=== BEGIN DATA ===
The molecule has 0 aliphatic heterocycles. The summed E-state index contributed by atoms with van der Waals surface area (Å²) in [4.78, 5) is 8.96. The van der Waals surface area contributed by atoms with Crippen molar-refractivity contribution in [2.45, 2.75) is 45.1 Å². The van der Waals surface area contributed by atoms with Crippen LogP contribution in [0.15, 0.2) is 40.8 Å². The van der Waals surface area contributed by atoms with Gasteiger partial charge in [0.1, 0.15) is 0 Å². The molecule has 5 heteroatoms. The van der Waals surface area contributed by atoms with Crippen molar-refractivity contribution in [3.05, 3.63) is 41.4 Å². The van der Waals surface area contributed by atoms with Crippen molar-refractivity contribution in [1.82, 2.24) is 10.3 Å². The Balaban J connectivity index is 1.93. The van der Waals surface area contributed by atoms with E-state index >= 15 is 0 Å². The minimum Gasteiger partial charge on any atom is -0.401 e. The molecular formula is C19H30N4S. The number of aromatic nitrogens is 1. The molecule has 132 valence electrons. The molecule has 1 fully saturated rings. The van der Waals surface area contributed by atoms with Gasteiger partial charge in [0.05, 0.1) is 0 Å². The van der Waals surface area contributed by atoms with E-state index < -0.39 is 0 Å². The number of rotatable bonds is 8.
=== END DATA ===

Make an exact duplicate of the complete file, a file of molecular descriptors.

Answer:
The molecule has 0 aliphatic heterocycles. The summed E-state index contributed by atoms with van der Waals surface area (Å²) in [4.78, 5) is 8.96. The van der Waals surface area contributed by atoms with Crippen molar-refractivity contribution in [2.45, 2.75) is 45.1 Å². The van der Waals surface area contributed by atoms with Crippen LogP contribution in [0.15, 0.2) is 40.8 Å². The van der Waals surface area contributed by atoms with Gasteiger partial charge in [0.1, 0.15) is 0 Å². The molecule has 5 heteroatoms. The van der Waals surface area contributed by atoms with Crippen molar-refractivity contribution in [3.05, 3.63) is 41.4 Å². The van der Waals surface area contributed by atoms with Crippen molar-refractivity contribution in [1.82, 2.24) is 10.3 Å². The Balaban J connectivity index is 1.93. The van der Waals surface area contributed by atoms with E-state index >= 15 is 0 Å². The minimum Gasteiger partial charge on any atom is -0.401 e. The molecular formula is C19H30N4S. The number of aromatic nitrogens is 1. The molecule has 132 valence electrons. The molecule has 1 fully saturated rings. The van der Waals surface area contributed by atoms with Gasteiger partial charge in [0.05, 0.1) is 0 Å². The van der Waals surface area contributed by atoms with E-state index < -0.39 is 0 Å². The number of rotatable bonds is 8.